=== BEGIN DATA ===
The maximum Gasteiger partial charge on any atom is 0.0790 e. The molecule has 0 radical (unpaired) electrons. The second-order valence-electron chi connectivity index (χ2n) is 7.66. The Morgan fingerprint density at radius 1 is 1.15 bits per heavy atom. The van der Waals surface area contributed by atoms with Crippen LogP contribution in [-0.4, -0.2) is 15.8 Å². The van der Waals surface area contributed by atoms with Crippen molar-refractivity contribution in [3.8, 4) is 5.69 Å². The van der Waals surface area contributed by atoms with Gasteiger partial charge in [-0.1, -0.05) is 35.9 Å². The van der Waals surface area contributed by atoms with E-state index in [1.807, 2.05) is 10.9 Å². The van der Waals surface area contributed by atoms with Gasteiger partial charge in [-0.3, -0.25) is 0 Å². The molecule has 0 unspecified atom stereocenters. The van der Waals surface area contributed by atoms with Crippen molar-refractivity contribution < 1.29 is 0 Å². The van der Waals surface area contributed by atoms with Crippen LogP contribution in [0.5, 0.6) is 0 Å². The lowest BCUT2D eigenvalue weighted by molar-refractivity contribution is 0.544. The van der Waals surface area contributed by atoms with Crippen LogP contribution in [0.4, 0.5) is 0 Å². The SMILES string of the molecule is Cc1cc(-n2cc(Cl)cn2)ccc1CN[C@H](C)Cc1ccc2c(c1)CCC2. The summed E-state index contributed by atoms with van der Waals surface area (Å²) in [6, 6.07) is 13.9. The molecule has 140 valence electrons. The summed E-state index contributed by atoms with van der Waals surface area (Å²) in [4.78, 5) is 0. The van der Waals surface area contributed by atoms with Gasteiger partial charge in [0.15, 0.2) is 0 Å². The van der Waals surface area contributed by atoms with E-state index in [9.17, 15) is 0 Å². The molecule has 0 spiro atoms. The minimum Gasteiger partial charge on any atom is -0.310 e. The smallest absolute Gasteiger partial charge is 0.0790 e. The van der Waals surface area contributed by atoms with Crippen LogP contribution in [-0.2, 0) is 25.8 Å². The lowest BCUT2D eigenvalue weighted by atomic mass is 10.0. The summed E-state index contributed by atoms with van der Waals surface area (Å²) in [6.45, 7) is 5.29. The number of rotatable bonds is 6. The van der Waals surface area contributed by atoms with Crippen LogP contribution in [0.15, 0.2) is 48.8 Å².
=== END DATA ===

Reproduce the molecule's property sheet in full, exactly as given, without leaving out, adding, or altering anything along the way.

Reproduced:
The maximum Gasteiger partial charge on any atom is 0.0790 e. The molecule has 0 radical (unpaired) electrons. The second-order valence-electron chi connectivity index (χ2n) is 7.66. The Morgan fingerprint density at radius 1 is 1.15 bits per heavy atom. The van der Waals surface area contributed by atoms with Crippen LogP contribution in [-0.4, -0.2) is 15.8 Å². The van der Waals surface area contributed by atoms with Crippen molar-refractivity contribution in [3.8, 4) is 5.69 Å². The van der Waals surface area contributed by atoms with Gasteiger partial charge in [-0.1, -0.05) is 35.9 Å². The van der Waals surface area contributed by atoms with E-state index in [1.807, 2.05) is 10.9 Å². The van der Waals surface area contributed by atoms with Gasteiger partial charge in [-0.3, -0.25) is 0 Å². The molecule has 0 unspecified atom stereocenters. The van der Waals surface area contributed by atoms with Crippen molar-refractivity contribution < 1.29 is 0 Å². The van der Waals surface area contributed by atoms with Crippen LogP contribution in [0.5, 0.6) is 0 Å². The lowest BCUT2D eigenvalue weighted by molar-refractivity contribution is 0.544. The van der Waals surface area contributed by atoms with Crippen LogP contribution in [0.4, 0.5) is 0 Å². The SMILES string of the molecule is Cc1cc(-n2cc(Cl)cn2)ccc1CN[C@H](C)Cc1ccc2c(c1)CCC2. The summed E-state index contributed by atoms with van der Waals surface area (Å²) in [6, 6.07) is 13.9. The molecule has 140 valence electrons. The summed E-state index contributed by atoms with van der Waals surface area (Å²) in [4.78, 5) is 0. The van der Waals surface area contributed by atoms with Gasteiger partial charge in [0.15, 0.2) is 0 Å². The van der Waals surface area contributed by atoms with E-state index in [9.17, 15) is 0 Å². The molecule has 0 spiro atoms. The minimum Gasteiger partial charge on any atom is -0.310 e. The smallest absolute Gasteiger partial charge is 0.0790 e. The van der Waals surface area contributed by atoms with Crippen LogP contribution in [-0.2, 0) is 25.8 Å². The lowest BCUT2D eigenvalue weighted by atomic mass is 10.0. The summed E-state index contributed by atoms with van der Waals surface area (Å²) in [6.45, 7) is 5.29. The number of rotatable bonds is 6. The van der Waals surface area contributed by atoms with Crippen LogP contribution in [0.15, 0.2) is 48.8 Å².